March 28, 2005
I'm still subbing, and it's funny how I view things through the eyes of a teacher now. The husband and I have been watching the series Freaks and Geeks, and I can't help but see pieces of my own 7th graders in the show's characters. I am very sensitive about the geeks and very hateful towards the freaks, simply because I now see those interactions in front of my eyes every day.
I haven't given up on blogging. My mom says she misses me, but it's really because of our computer. I haven't even read a single blog in over a week. I hope to be back in the saddle soon.
March 24, 2005
We're doing OK. We've been talking a lot about how we felt during the deployment, all the stuff that went unsaid when we only had the instant messenger to convey our thoughts. Puzzle pieces are falling into place, and we're working through the usch.
March 23, 2005
Last night I had a dream that my husband made the move to Finance and they deployed him to Spain for six weeks. Nevermind that this makes no sense; I was still devastated. In my dream I kept arguing that we were still under stop-move and he couldn't leave again. I guess even though it's rough reintegrating, I'd rather have him home than in Spain.
March 22, 2005
March 21, 2005
Oh, and long live the UN. Snort.
March 19, 2005
Â“WeÂ’re seeing right now mothers and fathers and school teachers and other influencers that maybe are not talking about service to this nation,Â” [Gen. Richard] Cody said. Â“So, when you say, Â‘Army, you have a recruiting problem,Â’ I say, Â‘America, you have a recruiting problem.Â’Â”
I keep hearing that recruiting and retention are a problem, but of the 60 eligible soldiers in my husband's company, at least 40 reenlisted. In Iraq. But I do agree with General Cody that perhaps not so many of our role models are pushing for military service. They should be, now more than ever.
March 18, 2005
Back in the day, artists were praised for how closely their art could ressemble reality. Art was good if the shading was correct, the proportion was in perspective, and the figures actually looked like human beings. I'm no art connoisseur, but I figure that's the gist. Art was supposed to be beautiful. The Coronation of Napoleon is beautiful. George Washington Crossing the Delaware, though wrong, is beautiful. And I can even get a bit more modern. Some van Gogh is nice. I like La Grande Jatte. One time in college there was a student exhibit and one person had put together this sculpture with all different clear glass cubes filled with things: buttons, cotton, twigs, fireants, flower petals, string, etc. I was fascinated with that piece, and I even went and got my husband from his dorm room and dragged him back to see it. I loved that thing, even if it was weird. But what I saw today took weird to eleven.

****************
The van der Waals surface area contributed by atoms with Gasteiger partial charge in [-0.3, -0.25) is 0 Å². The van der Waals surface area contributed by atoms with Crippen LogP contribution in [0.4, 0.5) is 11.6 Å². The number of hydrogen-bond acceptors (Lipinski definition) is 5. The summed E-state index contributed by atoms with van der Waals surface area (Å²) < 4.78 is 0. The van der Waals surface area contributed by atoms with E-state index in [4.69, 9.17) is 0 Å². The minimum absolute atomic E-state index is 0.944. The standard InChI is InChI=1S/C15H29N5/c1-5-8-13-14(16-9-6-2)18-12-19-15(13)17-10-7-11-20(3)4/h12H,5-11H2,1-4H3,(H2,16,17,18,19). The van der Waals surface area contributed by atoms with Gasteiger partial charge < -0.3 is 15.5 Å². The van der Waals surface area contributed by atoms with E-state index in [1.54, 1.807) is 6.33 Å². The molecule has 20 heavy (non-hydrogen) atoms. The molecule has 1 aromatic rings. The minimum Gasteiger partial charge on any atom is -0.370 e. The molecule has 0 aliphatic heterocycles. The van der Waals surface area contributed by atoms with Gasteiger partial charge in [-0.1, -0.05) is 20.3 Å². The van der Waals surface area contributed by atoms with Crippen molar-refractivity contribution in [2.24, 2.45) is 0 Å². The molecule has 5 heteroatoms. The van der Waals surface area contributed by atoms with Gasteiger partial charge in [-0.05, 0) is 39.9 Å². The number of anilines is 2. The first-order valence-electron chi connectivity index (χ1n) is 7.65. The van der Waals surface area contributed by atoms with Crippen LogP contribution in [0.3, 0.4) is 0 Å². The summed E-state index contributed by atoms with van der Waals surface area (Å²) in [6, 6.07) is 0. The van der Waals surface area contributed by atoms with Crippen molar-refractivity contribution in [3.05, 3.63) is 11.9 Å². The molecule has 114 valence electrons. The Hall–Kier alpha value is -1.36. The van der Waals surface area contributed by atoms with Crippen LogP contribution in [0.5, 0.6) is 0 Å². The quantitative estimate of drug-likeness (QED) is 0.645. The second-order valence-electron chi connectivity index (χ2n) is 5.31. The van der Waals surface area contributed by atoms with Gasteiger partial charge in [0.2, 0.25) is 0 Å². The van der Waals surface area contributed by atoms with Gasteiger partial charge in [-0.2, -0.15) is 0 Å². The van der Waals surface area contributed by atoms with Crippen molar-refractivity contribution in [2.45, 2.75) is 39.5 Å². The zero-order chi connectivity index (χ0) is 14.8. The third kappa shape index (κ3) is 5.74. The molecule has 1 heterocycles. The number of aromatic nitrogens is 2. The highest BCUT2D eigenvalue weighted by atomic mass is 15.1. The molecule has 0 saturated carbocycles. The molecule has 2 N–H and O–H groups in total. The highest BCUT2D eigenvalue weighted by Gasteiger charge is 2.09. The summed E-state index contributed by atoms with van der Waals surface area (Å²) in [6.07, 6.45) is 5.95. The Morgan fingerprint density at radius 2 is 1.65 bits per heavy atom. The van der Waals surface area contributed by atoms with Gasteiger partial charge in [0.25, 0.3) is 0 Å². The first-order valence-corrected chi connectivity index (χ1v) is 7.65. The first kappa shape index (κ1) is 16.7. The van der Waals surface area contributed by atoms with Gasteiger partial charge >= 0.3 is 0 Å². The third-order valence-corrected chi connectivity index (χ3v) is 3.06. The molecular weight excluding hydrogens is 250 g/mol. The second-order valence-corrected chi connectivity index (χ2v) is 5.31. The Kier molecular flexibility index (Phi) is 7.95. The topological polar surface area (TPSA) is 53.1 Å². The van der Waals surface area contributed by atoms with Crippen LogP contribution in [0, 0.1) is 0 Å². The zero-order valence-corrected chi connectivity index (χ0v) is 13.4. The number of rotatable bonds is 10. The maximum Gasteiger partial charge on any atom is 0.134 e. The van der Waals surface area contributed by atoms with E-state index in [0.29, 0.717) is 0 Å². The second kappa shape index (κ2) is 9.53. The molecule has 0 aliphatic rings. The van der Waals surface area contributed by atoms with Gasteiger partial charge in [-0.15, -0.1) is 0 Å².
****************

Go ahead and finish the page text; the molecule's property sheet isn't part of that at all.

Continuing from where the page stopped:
If you zip-tie a bunch of old blankets together, is it art? If you spraypaint the body of a VW Bug silver, is it art? If you paint a giant canvas only green, is it art? Is a display of cell phones? When you enter a museum, you're supposed to be able to tell if something is a bench to sit on or a piece of art. But the straw that broke Andy Warhol's back for me was art by Gabrijel Stupica. I just don't understand.
Old timey classic art was art because it took extreme talent and skill. I can't draw a Rembrandt. But this? Who decided that this was art? How did Stupica become famous? I don't understand modern art because I don't understand who decides that it's good. There were perhaps three things that I liked in the Neues Museum, and the rest was just weird or lame. The ones I liked, I wanted to stare at. But I still don't understand why they're art.
And then we went to a restaurant that people have been eating at since they thought the earth was flat...
March 17, 2005
March 16, 2005
March 15, 2005
Also last night he and I were talking about all the myths that people throw around: all soldiers are poor, all Republicans are racists, etc. Today, thanks to RWN, I find a good article debunking the men-make-more-than-women myth.
March 13, 2005
I felt the worst for the soldier who lost both of his arms; he had no idea he was in Fahrenheit 9/11. His footage was from an interview conducted with Brian Williams in which he explained what it feels like to lose a limb. His statements had nothing to do with the war or politics, and he certainly wasn't talking to Michael Moore. Moore used the footage without consulting this soldier, which is completely despicable in my eyes. Many of the people in Fahrenheit 9/11 had no idea they were going to be in a Michael Moore movie.
Moore is sneaky and corrupt. I wish more people could see FahrenHype 9/11 so they can get a more balanced view of the truth.